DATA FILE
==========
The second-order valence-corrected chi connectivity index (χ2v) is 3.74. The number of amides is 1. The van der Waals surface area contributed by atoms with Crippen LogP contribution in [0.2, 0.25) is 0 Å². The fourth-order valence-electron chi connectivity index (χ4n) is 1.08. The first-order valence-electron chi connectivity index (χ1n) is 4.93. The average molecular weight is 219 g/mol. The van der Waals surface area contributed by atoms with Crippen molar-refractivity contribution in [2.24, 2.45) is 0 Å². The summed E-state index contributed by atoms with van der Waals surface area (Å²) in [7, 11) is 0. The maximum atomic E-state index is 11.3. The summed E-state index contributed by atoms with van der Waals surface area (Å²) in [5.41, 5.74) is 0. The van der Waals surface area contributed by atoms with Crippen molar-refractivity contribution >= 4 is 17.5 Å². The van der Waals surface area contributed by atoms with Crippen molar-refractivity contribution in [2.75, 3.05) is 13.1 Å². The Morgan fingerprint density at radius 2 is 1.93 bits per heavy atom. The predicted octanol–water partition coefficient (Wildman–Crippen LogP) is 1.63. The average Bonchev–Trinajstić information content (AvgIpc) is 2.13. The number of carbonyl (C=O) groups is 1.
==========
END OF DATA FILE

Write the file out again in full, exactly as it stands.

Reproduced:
The second-order valence-corrected chi connectivity index (χ2v) is 3.74. The number of amides is 1. The van der Waals surface area contributed by atoms with Crippen LogP contribution in [0.2, 0.25) is 0 Å². The fourth-order valence-electron chi connectivity index (χ4n) is 1.08. The first-order valence-electron chi connectivity index (χ1n) is 4.93. The average molecular weight is 219 g/mol. The van der Waals surface area contributed by atoms with Crippen molar-refractivity contribution in [2.24, 2.45) is 0 Å². The summed E-state index contributed by atoms with van der Waals surface area (Å²) in [7, 11) is 0. The maximum atomic E-state index is 11.3. The summed E-state index contributed by atoms with van der Waals surface area (Å²) in [5.41, 5.74) is 0. The van der Waals surface area contributed by atoms with Crippen molar-refractivity contribution >= 4 is 17.5 Å². The van der Waals surface area contributed by atoms with Crippen molar-refractivity contribution in [2.75, 3.05) is 13.1 Å². The Morgan fingerprint density at radius 2 is 1.93 bits per heavy atom. The predicted octanol–water partition coefficient (Wildman–Crippen LogP) is 1.63. The average Bonchev–Trinajstić information content (AvgIpc) is 2.13. The number of carbonyl (C=O) groups is 1.